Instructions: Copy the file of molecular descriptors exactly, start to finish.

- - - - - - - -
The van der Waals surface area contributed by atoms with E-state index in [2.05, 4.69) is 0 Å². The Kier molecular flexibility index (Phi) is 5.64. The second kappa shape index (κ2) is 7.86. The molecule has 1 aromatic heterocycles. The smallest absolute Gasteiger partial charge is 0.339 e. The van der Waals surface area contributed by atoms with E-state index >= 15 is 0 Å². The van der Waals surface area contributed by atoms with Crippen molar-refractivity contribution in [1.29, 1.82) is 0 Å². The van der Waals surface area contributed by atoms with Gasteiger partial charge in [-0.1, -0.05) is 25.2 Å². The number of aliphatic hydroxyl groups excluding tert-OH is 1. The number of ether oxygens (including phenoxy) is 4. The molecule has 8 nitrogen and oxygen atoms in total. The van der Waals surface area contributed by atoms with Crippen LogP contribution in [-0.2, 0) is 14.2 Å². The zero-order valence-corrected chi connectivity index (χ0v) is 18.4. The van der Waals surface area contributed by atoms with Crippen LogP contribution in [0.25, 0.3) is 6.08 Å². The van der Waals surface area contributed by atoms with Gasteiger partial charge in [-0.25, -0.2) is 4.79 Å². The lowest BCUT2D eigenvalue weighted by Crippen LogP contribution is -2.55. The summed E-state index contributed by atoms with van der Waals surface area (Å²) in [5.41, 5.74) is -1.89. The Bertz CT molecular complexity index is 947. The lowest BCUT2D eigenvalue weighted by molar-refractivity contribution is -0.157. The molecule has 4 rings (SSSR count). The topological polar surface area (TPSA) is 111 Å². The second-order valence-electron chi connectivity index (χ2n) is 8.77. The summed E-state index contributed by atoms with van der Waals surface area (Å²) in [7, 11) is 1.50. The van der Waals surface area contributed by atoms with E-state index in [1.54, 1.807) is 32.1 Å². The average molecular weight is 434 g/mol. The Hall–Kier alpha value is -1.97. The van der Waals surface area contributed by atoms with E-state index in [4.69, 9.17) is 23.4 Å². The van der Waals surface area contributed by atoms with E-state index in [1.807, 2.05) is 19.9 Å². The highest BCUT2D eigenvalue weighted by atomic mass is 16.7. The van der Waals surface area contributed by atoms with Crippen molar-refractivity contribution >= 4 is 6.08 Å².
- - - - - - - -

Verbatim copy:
The van der Waals surface area contributed by atoms with E-state index in [2.05, 4.69) is 0 Å². The Kier molecular flexibility index (Phi) is 5.64. The second kappa shape index (κ2) is 7.86. The molecule has 1 aromatic heterocycles. The smallest absolute Gasteiger partial charge is 0.339 e. The van der Waals surface area contributed by atoms with E-state index >= 15 is 0 Å². The van der Waals surface area contributed by atoms with Crippen molar-refractivity contribution in [1.29, 1.82) is 0 Å². The van der Waals surface area contributed by atoms with Gasteiger partial charge in [-0.1, -0.05) is 25.2 Å². The number of aliphatic hydroxyl groups excluding tert-OH is 1. The number of ether oxygens (including phenoxy) is 4. The molecule has 8 nitrogen and oxygen atoms in total. The van der Waals surface area contributed by atoms with Crippen LogP contribution in [-0.2, 0) is 14.2 Å². The zero-order valence-corrected chi connectivity index (χ0v) is 18.4. The van der Waals surface area contributed by atoms with Crippen LogP contribution in [0.25, 0.3) is 6.08 Å². The van der Waals surface area contributed by atoms with Gasteiger partial charge in [-0.25, -0.2) is 4.79 Å². The lowest BCUT2D eigenvalue weighted by Crippen LogP contribution is -2.55. The summed E-state index contributed by atoms with van der Waals surface area (Å²) in [5.41, 5.74) is -1.89. The Bertz CT molecular complexity index is 947. The lowest BCUT2D eigenvalue weighted by molar-refractivity contribution is -0.157. The molecule has 4 rings (SSSR count). The topological polar surface area (TPSA) is 111 Å². The second-order valence-electron chi connectivity index (χ2n) is 8.77. The summed E-state index contributed by atoms with van der Waals surface area (Å²) in [7, 11) is 1.50. The van der Waals surface area contributed by atoms with E-state index in [1.54, 1.807) is 32.1 Å². The average molecular weight is 434 g/mol. The Hall–Kier alpha value is -1.97. The van der Waals surface area contributed by atoms with E-state index in [4.69, 9.17) is 23.4 Å². The van der Waals surface area contributed by atoms with E-state index in [1.807, 2.05) is 19.9 Å². The highest BCUT2D eigenvalue weighted by atomic mass is 16.7. The van der Waals surface area contributed by atoms with Crippen molar-refractivity contribution >= 4 is 6.08 Å².